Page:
What’s that line?  “Every time I figure out the answer they change the question.”  That’s being a teenager. 


Daniel - whose that age - has his country invaded - his whole world turned upside down.  He’s taken away from his family, friends, and anything familiar - gets hauled off 500 plus miles east - a four month hike through really lovely country - especially if you like rocks and sand - is taken as a prisoner to this city where no one speaks his language - where everything is strange and foreign.


That’s a game changer - especially for a 14 year old.


The country we woke up in this morning isn’t the same one we were in just a few months ago.


In verse 2 - notice that Nebuchadnezzar - along with taking Daniel and the other prisoners - Nebuchadnezzar also takes some of the vessels of the house of God - takes them to the house of his god. 

Point being - Nebuchadnezzar is making a statement:
“Your future is mine.  My god is greater than your God.”


The prisoners had four months traveling through the dessert to think about that.  Then they arrived at Babylon - capital of the empire.


The city of Babylon was a huge fortified structure - overwhelming in power and ego and ungodliness.  The main wall was 85 feet tall - about seven stories high [almost 3 times that wall] - 65 feet thick.


The walls to Nebuchadnezzar’s palace alone were 135 feet thick.  On every brick of the outer 23½ feet was written the name of Nebuchadnezzar.


Coming into Babylon through the Ishtar gate - Ishtar being the Babylonian goddess of love and fertility - the Ishtar gate was a 40 foot tall structure decorated with dragons and bulls - symbols of Marduk - the number one Babylonian god - and Hadad - the storm and war god.


The number one Babylonian god was… Marduk.  Hang on to that, there’s a quiz later.


Passing through that gate - through these massive walls - there were these 3½ foot square paving stones that had the inscription, “I am Nebuchadnezzar, King of Babylon… I paved the road of Babylon with mountain stone for the procession of the mighty lord Marduk.”


Inside the city there are at least 53 temples to different gods - 180 open-air shrines to Ishtar - 1,800 niches and pedestals and sacred places for the other gods.  The temple of Marduk alone sat on 60 acres. 


Pulling all that together:  How do think a 14 year old boy would feel coming into that city?  “Toto.  We’re not in Kansas anymore.”


“If the God of my people is the one true God what am I doing here?  Maybe all those old stories - all that stuff about deliverance from Egypt - maybe they were just stories.  Maybe there’s something to this Marduk god.”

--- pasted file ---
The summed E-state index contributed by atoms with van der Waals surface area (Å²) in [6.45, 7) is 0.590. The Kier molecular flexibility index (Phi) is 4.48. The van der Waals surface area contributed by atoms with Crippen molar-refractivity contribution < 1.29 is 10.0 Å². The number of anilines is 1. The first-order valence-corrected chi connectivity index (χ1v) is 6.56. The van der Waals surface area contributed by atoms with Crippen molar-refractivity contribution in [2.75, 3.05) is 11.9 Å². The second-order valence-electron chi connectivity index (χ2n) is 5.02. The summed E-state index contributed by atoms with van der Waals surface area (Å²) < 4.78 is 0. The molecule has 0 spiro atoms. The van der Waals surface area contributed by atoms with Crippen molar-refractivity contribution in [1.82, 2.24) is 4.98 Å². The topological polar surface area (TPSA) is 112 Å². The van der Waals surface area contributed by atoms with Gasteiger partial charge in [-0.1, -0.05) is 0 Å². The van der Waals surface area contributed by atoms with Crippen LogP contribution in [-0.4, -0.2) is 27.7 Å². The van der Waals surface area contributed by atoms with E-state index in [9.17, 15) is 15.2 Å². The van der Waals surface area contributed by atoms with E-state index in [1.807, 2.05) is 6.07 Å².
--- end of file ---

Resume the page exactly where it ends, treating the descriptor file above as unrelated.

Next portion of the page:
That’s Daniel’s world.  What kind of courage would it take to live for God?


Verses 5 to 7 describe What Nebuchadnezzar Offered Daniel.  


Nebuchadnezzar ordered Ashpenaz to teach these young boys the literature and language of the Chaldeans - everything it took to be ready to serve in the king’s court. 


To do that - verse 5 - The king assigned them a daily portion of the food that the king ate, and of the wine that he drank.  They were to be educated for three years, and at the end of that time they were to stand before the king.  Among these were Daniel, Hananiah, Mishael, and Azariah of the tribe of Judah.  And the chief of the eunuchs gave them names:  Daniel he called Belteshazzar, Hananiah he called Shadrach, Mishael he called Meshach, and Azariah he called Abednego.


Three things we need to see.


First - notice Nebuchadnezzar’s offer of education. 


This is the best education available at the time - the best university under the best circumstances.  Three years with a full ride scholarship.  A sweet deal.


But we need to think about what’s really being offered here.  The education is in what?  “the literature and language of the Chaldeans.”  


That’s not arithmetic - science - and agriculture.  That is hymns and stories of the Babylonian gods.  Immersion in Babylonian thought - values - attitudes - philosophy.  Nebuchadnezzar isn’t educating.  He’s indoctrinating.


Even today there’s a tug of war between people who want to educate the next generation and those that want to indoctrinate generation next.


Second - notice Nebuchadnezzar’s offer of lifestyle.


The best food and wine - right from the king’s own table.  Its like being on a cruise ship - Royal Babylonian.  All you can eat of the best of the best.  Escargot every night.  Anchovy pizza on demand.  How could anyone pass that up? 


But, the food was sacrificed to... idols.  To eat it would have meant participating in that sacrifice.  It would have meant compromising our morals and spiritual purity.  Nebuchadnezzar isn’t just offering them an upgrade in diet - he’s trying to change their lifestyle - to get them to act like Babylonians.